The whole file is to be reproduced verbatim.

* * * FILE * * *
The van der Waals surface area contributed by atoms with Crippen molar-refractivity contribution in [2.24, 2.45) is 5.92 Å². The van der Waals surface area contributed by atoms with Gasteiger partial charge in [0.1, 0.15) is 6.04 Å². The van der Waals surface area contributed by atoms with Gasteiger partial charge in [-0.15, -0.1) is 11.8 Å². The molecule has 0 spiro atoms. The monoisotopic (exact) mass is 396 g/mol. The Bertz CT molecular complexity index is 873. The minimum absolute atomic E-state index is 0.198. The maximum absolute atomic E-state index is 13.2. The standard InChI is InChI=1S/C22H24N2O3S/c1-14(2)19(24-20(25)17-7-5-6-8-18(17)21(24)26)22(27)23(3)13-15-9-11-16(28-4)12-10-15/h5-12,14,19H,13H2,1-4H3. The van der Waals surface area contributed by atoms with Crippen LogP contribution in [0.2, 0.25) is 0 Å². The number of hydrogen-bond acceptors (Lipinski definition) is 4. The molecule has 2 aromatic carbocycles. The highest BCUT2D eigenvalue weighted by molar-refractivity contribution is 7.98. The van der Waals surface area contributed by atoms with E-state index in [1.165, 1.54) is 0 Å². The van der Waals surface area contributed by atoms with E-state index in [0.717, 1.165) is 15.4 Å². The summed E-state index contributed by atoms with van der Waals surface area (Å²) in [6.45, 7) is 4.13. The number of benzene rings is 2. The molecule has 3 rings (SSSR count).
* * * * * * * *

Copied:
The van der Waals surface area contributed by atoms with Crippen molar-refractivity contribution in [2.24, 2.45) is 5.92 Å². The van der Waals surface area contributed by atoms with Gasteiger partial charge in [0.1, 0.15) is 6.04 Å². The van der Waals surface area contributed by atoms with Gasteiger partial charge in [-0.15, -0.1) is 11.8 Å². The molecule has 0 spiro atoms. The monoisotopic (exact) mass is 396 g/mol. The Bertz CT molecular complexity index is 873. The minimum absolute atomic E-state index is 0.198. The maximum absolute atomic E-state index is 13.2. The standard InChI is InChI=1S/C22H24N2O3S/c1-14(2)19(24-20(25)17-7-5-6-8-18(17)21(24)26)22(27)23(3)13-15-9-11-16(28-4)12-10-15/h5-12,14,19H,13H2,1-4H3. The van der Waals surface area contributed by atoms with Crippen LogP contribution in [0.2, 0.25) is 0 Å². The number of hydrogen-bond acceptors (Lipinski definition) is 4. The molecule has 2 aromatic carbocycles. The highest BCUT2D eigenvalue weighted by molar-refractivity contribution is 7.98. The van der Waals surface area contributed by atoms with E-state index in [1.165, 1.54) is 0 Å². The van der Waals surface area contributed by atoms with E-state index in [0.717, 1.165) is 15.4 Å². The summed E-state index contributed by atoms with van der Waals surface area (Å²) in [6.45, 7) is 4.13. The number of benzene rings is 2. The molecule has 3 rings (SSSR count).